Inclusive economic development remains one of the core elements of both the African Union’s Agenda 2063 and the United Nations Sustainable Development Goals (SDGs). In furtherance of this, article 3(e) of the AfCFTA main Agreement and article 27(2)(d) of the Protocol on Trade in Services specifically mandate State parties to promote gender equality and “improve the export capacity of both formal and informal service suppliers, with particular attention to micro, small and medium-sized; women and youth service suppliers.”
With over 60 percent of its population being under the age of 25, Africa is regarded as the youngest continent in the world. This presents both challenges and opportunities for the continent. For instance, in Nigeria, the young population has led to attendant social risks as unemployment nears 40% creating a ticking time bomb. The popular saying is that an idle mind is the devil’s workshop.
On the positive side, however, the young population when properly harnessed will heighten productivity and provide affordable labour which in turn may lead to increase in investment. Nigerian youths just like their counterparts in other African States are known to be very innovative and enterprising. With the right policy and the enabling infrastructures, this energic population can drive the AfCFTA agenda.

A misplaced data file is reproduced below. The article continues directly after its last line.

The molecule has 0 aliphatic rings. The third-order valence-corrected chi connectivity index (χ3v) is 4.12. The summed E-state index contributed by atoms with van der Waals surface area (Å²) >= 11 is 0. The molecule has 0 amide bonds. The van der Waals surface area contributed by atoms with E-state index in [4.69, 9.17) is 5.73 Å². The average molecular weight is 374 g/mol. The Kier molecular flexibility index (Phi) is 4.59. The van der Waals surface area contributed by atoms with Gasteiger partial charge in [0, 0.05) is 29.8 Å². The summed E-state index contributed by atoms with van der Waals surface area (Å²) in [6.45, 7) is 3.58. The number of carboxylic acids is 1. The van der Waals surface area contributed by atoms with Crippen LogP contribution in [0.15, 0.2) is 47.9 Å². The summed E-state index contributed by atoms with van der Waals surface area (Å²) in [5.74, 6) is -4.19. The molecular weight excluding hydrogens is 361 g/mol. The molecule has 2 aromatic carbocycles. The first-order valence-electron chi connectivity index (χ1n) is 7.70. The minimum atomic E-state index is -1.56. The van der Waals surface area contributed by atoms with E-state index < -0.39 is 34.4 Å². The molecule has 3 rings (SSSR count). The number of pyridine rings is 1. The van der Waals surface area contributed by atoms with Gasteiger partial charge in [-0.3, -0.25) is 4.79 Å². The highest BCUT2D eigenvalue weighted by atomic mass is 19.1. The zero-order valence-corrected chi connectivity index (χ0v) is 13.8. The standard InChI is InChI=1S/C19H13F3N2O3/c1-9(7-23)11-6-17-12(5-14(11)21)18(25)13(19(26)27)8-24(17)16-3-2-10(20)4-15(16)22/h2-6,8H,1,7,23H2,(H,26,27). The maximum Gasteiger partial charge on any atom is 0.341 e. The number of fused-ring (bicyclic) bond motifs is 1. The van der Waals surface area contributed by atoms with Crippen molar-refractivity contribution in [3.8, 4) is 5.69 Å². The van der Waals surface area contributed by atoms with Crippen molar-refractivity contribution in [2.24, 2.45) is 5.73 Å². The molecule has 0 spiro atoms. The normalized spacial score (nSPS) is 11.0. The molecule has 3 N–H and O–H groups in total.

Relatedly, women constitute most of the players in the SMEs ecosystem, accounting for nearly 90% of the labour force in the informal sector. A visit to the popular Balogun market in Lagos Nigeria will attest to this fact. No doubt, regional informal trades amongst women and youth within the ECOWAS region have been going on even before AfCFTA. But the new trade deal is meant to open the door to a population of 1.3 Billion people with a combined GDP of USD2.6 Trillion.
This is a huge opportunity and further buttresses the need for gender-sensitive and youth-centric implementation that will ensure sustainable and inclusive growth. As noted by a commentator, women and youth traders are less likely to be equipped with the appropriate skills, technology and resources that would enable them to benefit from trade and trade liberalization as they continue to suffer from invisibility, stigmatization, violence, harassment, poor working conditions and lack of recognition for their economic contribution.